Our most popular posts from the week that was…
If this were mine…
I’d place books on the appropriate state shelf in which they are set. Because I’m dorky like that.
from Coolest Bookshelves EVER: Part Uno by Wallace Yovetich
The Eagle and Child – Oxford, England
Dating from the 17th century, one of the oldest watering holes on this list. JRR Tolkien and CS Lewis could be found in the back, known as the Rabbit Room, with their writers group, The Inklings. Under its low ceilings and over room-temperature ale, Lewis shared the first drafts of The Lion, The Witch and The Wardrobe here in 1950. Reactions were as tepid as the beer.
from Pub Scrawl: The Eight Best (Actual) Literary Bars by Edd McCracken
This painting from Alisa Burke is a poem from e.e. cummings and is made with…wait for it…shoe polish. Just buy a piece of regular canvas in whatever size you want, prime it with white house paint, and write the quote using the shoe polish. Once it dries, stretch the canvas over stretcher bars (available at a craft store, or use scrap lumber) or frame it.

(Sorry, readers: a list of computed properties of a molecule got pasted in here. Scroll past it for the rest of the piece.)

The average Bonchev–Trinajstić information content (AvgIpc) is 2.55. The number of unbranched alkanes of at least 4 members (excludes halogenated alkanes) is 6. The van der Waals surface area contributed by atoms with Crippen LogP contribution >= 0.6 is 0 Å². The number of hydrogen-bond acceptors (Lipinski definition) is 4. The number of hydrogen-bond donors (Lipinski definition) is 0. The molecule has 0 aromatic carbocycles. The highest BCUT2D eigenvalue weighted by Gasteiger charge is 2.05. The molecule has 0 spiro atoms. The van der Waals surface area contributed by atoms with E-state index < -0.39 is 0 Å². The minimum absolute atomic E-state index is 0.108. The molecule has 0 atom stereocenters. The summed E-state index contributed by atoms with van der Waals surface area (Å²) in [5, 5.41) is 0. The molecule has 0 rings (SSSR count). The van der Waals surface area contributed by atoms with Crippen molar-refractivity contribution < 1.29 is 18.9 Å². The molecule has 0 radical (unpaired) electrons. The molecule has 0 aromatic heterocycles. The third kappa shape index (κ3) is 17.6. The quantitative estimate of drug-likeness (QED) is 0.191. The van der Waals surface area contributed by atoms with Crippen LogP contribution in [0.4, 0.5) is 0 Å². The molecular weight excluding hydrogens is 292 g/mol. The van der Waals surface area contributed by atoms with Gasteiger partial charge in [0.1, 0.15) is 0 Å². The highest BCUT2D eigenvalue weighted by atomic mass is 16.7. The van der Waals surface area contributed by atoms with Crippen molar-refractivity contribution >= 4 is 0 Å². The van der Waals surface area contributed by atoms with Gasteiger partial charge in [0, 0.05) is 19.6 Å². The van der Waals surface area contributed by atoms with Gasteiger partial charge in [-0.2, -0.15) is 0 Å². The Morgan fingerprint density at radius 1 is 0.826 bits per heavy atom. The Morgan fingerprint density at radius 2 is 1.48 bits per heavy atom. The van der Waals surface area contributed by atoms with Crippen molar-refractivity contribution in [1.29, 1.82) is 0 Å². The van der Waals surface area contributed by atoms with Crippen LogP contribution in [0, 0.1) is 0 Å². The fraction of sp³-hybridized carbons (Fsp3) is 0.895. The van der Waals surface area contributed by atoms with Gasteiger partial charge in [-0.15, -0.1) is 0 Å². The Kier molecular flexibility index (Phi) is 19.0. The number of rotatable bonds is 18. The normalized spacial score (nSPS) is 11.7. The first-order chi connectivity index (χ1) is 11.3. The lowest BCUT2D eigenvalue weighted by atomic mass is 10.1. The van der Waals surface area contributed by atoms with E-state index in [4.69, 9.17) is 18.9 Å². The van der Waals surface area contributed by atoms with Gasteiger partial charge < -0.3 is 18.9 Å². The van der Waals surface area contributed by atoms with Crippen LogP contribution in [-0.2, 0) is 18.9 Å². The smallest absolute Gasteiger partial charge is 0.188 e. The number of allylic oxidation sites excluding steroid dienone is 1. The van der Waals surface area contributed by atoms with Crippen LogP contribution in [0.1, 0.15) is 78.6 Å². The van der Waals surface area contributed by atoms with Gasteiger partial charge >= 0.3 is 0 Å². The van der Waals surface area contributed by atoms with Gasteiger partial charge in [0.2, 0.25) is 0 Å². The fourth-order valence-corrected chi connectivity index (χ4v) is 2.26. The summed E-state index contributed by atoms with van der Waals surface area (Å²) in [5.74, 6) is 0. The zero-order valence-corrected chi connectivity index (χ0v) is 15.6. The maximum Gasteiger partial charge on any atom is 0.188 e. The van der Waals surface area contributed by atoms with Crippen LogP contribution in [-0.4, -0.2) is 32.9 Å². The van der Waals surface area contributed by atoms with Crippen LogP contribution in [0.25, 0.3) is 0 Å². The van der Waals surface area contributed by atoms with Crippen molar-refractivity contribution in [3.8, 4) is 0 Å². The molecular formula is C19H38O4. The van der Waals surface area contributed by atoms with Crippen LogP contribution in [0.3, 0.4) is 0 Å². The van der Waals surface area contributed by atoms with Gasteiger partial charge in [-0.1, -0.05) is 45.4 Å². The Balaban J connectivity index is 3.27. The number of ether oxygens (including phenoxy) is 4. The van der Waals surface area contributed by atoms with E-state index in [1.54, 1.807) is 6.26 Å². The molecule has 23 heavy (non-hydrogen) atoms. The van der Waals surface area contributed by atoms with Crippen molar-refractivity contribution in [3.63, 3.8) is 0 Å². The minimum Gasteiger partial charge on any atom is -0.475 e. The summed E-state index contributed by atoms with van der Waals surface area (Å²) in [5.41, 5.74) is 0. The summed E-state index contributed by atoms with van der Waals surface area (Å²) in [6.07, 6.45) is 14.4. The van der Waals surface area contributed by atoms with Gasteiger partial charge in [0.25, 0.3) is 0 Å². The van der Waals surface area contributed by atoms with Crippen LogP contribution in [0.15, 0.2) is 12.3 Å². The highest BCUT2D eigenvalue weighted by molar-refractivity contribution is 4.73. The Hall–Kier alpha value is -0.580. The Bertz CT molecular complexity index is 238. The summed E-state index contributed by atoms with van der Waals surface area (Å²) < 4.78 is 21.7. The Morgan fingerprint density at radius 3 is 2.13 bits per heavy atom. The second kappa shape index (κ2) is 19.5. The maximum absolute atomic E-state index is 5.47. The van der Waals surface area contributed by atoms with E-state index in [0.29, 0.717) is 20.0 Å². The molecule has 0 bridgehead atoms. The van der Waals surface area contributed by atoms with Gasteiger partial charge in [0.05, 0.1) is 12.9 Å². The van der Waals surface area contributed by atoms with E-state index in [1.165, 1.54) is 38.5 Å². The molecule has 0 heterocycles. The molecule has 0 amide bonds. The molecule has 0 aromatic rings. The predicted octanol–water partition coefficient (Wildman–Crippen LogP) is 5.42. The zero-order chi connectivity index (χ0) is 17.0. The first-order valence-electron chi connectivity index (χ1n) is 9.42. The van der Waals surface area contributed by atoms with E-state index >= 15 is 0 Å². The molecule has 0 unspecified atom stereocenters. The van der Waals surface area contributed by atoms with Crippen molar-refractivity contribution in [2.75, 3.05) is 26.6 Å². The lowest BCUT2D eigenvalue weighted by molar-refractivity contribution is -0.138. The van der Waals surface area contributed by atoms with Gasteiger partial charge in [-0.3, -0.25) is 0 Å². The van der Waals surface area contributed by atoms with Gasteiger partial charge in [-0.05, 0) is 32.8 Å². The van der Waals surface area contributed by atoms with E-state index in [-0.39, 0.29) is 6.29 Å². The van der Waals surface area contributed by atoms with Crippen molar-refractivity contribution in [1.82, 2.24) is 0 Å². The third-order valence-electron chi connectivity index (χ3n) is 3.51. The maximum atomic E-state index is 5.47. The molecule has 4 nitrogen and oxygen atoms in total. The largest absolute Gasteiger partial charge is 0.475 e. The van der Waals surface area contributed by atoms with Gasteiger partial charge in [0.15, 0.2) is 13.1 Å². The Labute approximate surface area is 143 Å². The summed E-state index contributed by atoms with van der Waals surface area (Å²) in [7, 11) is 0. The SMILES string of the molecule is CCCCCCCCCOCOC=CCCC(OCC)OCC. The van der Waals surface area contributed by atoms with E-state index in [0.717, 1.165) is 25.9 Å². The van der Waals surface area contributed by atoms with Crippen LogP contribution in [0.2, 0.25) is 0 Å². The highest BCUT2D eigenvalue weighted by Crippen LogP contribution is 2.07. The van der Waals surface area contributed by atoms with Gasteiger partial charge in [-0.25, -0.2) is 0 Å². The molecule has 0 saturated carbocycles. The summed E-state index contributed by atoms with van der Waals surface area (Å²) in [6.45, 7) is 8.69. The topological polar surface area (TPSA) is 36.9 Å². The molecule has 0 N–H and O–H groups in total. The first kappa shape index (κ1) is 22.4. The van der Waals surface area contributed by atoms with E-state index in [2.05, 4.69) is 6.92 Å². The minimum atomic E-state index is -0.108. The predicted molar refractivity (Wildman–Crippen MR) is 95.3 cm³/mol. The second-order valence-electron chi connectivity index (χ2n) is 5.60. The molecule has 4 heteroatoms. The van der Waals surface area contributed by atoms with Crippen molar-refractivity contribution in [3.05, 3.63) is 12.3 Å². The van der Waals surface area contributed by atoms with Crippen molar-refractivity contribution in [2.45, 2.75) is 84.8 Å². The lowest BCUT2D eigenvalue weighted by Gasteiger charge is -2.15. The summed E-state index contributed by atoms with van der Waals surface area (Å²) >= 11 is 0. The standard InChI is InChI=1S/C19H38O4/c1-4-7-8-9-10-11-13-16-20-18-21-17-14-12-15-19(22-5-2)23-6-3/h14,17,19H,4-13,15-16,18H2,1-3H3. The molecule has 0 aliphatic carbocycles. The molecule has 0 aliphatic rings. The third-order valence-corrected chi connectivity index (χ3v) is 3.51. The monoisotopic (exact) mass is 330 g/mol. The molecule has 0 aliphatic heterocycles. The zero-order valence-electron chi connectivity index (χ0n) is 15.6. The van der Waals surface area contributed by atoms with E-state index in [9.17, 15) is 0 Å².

from 5 Creative Ways to Display Your Favorite Book Quotes by Amanda Nelson
Does an author’s work define him? The prevailing opinion these days seems to be that the work exists outside of the author- that the writer is in actuality a first reader. I prefer to think of books as an irremovable part of an author, like their bones or blood. Artist John Sokol has translated this into visual art, creating portraits of authors using words from their work.
from 5 Artistic Renderings of Authors in Their Own Worlds by Amanda Nelson